As a young boy, Richard, together with his older brother, Daniel, were very much interested in natural history, especially that of birds. The early death of Daniel thrust Richard into maintaining the family name within the banking business. He longed to pursue his interest in biology, but was required to apprentice as a banker. The only escape for a man of his class and station in Victorian England was the military. He leaves banking and joins the army and sees duty in India, East Africa, and Palestine. In each of these stations he distinguishes himself as an officer while also studying the birds and wildlife.
He collected one of the last large mammals from Africa that was new to science. Meinertzhagen completed the publication a book on the Birds of Egypt and later a monumental book on the Birds of Arabia. He amasses one of the largest private collection of bird skins, and their parasites, and donated them to the British Museum. He is considered a key player in the founding of Israel, a contemporary of Lawrence of Arabia, and an officer of The British Ornithological Society. Colonel Meinertzhagen had numerous opportunities for appointments to distinguished rank and titles, but rejected them in favor of continuing his study of birds and their lice.
Sálim Ali (1896-1987) was one of the most distinguished ornithologists of India. He accompanied Meinertzhagen on his 1937 collecting trip to Afghanistan. The account reported in The Fall of a Sparrow by Ali, describes the techniques used by Meinertzhagen in collecting lice form birds, it also gives some insight into the man's character, at least for the perspective of an Indian.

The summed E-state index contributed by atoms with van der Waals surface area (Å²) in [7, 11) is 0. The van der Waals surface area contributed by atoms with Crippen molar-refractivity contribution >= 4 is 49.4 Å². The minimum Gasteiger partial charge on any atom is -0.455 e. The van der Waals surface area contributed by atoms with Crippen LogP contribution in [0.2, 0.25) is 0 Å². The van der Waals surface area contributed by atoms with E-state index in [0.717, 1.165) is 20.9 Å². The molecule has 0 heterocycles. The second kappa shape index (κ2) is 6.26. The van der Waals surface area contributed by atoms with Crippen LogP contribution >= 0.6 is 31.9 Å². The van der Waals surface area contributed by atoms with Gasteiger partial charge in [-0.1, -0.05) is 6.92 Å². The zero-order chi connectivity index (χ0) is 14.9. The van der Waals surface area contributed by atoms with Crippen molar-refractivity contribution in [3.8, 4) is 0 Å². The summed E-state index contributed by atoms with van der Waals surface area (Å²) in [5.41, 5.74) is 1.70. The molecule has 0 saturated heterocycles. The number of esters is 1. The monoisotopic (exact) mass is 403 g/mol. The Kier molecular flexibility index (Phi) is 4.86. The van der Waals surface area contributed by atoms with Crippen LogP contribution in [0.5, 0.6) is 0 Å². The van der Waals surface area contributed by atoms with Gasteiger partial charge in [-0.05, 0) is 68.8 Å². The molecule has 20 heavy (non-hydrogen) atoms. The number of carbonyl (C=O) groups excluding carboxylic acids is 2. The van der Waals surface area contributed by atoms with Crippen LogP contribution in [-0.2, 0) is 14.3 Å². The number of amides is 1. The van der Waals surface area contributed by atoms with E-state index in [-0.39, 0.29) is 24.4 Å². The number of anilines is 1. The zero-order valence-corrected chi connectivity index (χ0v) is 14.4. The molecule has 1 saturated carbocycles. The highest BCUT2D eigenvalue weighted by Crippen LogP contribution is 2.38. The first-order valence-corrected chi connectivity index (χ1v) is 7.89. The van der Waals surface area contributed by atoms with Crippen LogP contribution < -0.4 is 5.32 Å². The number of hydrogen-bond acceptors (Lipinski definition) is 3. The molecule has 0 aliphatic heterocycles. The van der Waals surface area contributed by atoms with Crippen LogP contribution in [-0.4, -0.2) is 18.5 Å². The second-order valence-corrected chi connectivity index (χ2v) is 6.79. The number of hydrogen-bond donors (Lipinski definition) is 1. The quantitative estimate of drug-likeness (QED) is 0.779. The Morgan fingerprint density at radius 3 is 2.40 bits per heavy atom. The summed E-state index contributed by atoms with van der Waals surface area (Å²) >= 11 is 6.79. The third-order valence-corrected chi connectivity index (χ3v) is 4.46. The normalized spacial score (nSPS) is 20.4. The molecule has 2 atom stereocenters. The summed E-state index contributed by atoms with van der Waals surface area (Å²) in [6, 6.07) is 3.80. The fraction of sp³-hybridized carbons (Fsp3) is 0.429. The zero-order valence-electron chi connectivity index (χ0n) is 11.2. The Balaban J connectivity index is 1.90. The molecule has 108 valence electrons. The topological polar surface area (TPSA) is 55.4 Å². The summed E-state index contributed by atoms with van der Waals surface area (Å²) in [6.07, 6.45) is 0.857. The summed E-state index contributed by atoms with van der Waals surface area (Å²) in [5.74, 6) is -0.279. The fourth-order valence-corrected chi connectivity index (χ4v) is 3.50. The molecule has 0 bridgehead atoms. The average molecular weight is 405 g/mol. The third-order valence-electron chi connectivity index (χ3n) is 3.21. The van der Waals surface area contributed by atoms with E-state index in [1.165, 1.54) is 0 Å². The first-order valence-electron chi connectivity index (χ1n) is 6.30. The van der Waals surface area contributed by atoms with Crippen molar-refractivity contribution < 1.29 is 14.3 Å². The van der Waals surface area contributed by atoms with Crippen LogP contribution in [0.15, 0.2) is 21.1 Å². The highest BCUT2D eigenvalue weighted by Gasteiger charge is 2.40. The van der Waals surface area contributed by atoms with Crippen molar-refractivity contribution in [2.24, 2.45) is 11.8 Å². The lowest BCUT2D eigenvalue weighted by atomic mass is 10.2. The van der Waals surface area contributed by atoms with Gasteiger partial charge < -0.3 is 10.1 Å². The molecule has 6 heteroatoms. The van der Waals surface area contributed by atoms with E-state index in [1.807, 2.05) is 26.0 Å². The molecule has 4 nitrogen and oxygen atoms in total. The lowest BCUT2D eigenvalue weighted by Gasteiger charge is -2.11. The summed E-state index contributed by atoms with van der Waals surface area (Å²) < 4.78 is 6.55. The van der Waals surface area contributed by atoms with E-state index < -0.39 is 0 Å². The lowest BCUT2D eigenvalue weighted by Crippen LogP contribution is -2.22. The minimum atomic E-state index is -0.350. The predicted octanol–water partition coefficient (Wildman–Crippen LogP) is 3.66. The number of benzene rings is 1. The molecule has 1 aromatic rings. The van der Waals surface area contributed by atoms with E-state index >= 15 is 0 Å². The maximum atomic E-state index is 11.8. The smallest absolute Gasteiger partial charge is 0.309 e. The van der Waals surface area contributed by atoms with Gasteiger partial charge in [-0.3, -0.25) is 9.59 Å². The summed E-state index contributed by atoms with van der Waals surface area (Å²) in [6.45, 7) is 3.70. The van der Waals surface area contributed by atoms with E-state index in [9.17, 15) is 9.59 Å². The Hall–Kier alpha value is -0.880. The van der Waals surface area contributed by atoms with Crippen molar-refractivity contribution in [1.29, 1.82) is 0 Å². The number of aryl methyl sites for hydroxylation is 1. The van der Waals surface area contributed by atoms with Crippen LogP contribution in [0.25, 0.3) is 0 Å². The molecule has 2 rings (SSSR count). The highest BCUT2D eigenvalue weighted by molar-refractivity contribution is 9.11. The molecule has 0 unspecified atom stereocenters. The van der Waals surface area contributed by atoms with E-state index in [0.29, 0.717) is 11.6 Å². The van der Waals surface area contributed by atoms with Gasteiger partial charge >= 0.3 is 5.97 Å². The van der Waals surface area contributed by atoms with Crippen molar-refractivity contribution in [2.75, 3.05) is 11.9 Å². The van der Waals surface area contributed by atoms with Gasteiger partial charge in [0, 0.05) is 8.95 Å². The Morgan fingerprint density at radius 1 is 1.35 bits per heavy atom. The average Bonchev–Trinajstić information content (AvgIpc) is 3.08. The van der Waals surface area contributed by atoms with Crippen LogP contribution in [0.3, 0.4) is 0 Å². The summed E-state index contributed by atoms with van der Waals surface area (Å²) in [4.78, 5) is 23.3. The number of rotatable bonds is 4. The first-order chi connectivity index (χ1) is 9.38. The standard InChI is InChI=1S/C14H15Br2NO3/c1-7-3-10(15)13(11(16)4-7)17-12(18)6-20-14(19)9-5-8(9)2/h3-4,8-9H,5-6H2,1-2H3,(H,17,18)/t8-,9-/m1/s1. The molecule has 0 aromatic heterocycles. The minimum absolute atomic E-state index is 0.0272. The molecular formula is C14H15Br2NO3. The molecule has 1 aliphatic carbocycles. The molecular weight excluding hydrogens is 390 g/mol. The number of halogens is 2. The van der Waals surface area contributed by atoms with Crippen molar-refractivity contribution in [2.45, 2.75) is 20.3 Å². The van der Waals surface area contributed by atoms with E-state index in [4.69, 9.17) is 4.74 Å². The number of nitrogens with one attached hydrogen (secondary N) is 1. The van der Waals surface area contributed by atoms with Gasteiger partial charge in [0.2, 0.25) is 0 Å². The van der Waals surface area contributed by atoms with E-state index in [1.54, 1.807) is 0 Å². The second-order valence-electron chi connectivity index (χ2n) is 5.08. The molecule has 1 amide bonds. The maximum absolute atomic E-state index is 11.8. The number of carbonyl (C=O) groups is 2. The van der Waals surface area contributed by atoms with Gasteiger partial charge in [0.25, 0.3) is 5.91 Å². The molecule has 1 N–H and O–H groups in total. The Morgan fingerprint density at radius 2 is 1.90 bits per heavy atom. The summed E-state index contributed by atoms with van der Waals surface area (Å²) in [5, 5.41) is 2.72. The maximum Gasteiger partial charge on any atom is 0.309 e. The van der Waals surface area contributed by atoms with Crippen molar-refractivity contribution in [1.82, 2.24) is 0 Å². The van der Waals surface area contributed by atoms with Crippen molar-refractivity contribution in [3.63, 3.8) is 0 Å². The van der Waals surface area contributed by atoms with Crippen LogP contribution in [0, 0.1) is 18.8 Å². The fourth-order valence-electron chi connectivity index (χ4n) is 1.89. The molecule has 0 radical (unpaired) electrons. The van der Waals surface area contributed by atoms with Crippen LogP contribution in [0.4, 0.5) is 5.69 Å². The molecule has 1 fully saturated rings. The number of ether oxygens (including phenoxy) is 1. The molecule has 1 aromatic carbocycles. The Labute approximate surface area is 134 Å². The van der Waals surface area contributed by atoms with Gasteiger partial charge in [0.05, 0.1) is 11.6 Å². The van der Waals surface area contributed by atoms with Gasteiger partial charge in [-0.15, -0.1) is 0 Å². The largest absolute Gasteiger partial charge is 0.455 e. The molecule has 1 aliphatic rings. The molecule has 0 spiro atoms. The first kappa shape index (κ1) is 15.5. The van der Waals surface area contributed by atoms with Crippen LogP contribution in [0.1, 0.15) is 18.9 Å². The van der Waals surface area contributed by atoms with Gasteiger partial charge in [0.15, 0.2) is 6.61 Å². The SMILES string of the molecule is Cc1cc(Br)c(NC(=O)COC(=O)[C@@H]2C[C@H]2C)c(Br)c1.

Meinertzhagen maintained a diary which he permitted Ali to read "at his own risk". Sálim Ali reproduces "Revealing excerpts" from the diaries as they pertain to Ali and India.
Meinertzhagen, assisted by Clay and others, built the largest personal collection of chewing lice. He donated his collection to the British Museum (Natural History), now officially knows as The Natural History Museum. This collection is incorporated into the rest of the chewing louse collection, though specimens are readily identified by the"Meinertzhagen"label. All birds, whether freshly killed or museum specimens, examined for lice were given a number and a catalog maintained. This number is included on the collection data label on the slide. An index of the numbers and the 15 volume catalog of birds examined were also donated to the Museum and are in the Entomology Library. Library staff of The Natural History Museum have digitized these catalogues and are available in HTML and PDF formats.